Throughout more than seven thousand years Egyptian history has marked key milestones during the development of western civilization. Once more, following long decades of dormancy, Egypt plays a central role this time in the history of the information revolution, by preparing the cradle of the first successful political revolution based on the social media.
It is important in this context to look back to the great revolutions that have marked world history, the first and most widespread being the agricultural revolution. Egypt’s greatest gift to the ancient world was the transformation of human life from nomadic insecurity into settled productivity by creating irrigation systems to harness the nurturing potential of the Nile. This was by its nature a popular revolution, with rights and duties clearly delineated: the rulers secured the water for the farmers, and the farmers in turn produced food and dependent products.
After several centuries of building on the agriculture revolution, Europe gave birth to the Industrial revolution. This revolution, passing through several developments and variations, has complicated features. The main difference between the agriculture and industrial revolutions has been the extent to which the benefits of the former reached greater numbers than the latter, which is the reason there have been counter-revolutions to the industrial revolution. This brings us to the competing ideologies of Capitalism and Marxism as a proposed solution to benefit workers in society. This debate has emphasized the role of class as a basic unit of analysis.
Ultimately industrial development required the trade revolution to profitably sell its increasing products. With the great advancement of transportation, trade became the slogan of economics globalization (e.g. “Trade not Aid” for the development of countries, etc). The trade revolution reached its peak by successfully establishing after half a century of consistent failure the Geneva-based World Trade Organization (WTO) in 1995.
However, this revolution, like its predecessor, has no popular support. It also emphasized “new” classes, this time composed of mega-businessmen and multinational corporations. Thus, the impact on different groups of unequal distribution of wealth has been exacerbated heavily. The negative effects of this revolution have given voice to supporters of workers’ rights and environmental protection.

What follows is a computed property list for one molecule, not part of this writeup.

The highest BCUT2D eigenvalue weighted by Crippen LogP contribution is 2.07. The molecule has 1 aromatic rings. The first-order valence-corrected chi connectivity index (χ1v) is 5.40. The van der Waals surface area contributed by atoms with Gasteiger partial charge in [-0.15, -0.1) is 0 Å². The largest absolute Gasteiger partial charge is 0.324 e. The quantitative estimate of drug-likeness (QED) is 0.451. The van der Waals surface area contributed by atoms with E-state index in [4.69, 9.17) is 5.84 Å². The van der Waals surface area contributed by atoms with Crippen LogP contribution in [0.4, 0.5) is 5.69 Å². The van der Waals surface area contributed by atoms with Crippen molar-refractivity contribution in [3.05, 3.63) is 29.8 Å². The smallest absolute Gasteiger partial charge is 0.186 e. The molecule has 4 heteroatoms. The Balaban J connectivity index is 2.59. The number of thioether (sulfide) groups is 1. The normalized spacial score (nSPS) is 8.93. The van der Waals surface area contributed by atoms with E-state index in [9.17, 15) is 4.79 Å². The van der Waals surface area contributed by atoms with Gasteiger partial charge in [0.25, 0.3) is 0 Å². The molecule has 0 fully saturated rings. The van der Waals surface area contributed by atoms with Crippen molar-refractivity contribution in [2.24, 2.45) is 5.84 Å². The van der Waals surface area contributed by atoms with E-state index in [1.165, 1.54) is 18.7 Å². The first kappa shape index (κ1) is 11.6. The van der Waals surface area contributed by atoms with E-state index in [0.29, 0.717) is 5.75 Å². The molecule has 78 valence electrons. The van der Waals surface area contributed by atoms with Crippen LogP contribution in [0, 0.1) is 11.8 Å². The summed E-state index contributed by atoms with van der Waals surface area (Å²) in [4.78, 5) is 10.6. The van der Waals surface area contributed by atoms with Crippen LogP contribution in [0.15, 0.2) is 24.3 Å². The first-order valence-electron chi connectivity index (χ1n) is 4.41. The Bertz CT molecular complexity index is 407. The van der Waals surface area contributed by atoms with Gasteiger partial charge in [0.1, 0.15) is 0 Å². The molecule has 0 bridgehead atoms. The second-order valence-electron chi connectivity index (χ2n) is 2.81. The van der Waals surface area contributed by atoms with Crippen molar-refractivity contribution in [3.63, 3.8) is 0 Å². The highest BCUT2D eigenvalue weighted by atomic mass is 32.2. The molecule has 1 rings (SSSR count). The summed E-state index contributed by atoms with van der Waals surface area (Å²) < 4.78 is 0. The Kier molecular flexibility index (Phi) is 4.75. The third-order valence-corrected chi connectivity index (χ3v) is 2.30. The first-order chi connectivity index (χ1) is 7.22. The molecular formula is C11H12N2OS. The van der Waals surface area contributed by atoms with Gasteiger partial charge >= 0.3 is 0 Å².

The next revolution is the current one of “information technology”. Driven by such developments as the invention of the Internet and social media, the information revolution created the “world village” sense of proximity by linking its inhabitants through cyber-space. Thus the “knowledge-based society” has become the world’s culture and primary tool of communications. Technological progress has continually made the social networks easier to use.
Unlike the previous two revolutions ( the industrial and trade ones) this one was again a popular revolution with no distinction between classes. Information technology has become literal “smart power” in the hands of disadvantaged and deprived persons in all segments of society (economically, politically, etc.). Therefore this revolution has affected all aspects of society’s activities. In diplomacy, for example, it has yielded public diplomacy approaches that take into account the influence of public attitudes on the formation and execution of foreign policies.
As Marko Papic and Sean Noonan argue in their recent article (see http://www.stratfor.com/weekly/20110202-social-media-tool-protest) the role of social media in protests and revolutions has garnered considerable media attention in recent years. Current conventional wisdom has it that social networks have made regime change easier to organize and execute. An underlying assumption is that social media is making it more difficult to sustain an authoritarian regime which could usher in a new wave of democratization around the globe. In a Jan. 27 YouTube interview, U.S. President Barack Obama went as far as to compare social networking to universal liberties such as freedom of speech.
This article represents the academic view of the author and does not necessarily reflect the opinion of the Egyptian Ministry of Foreign Affairs or the Government of Egypt.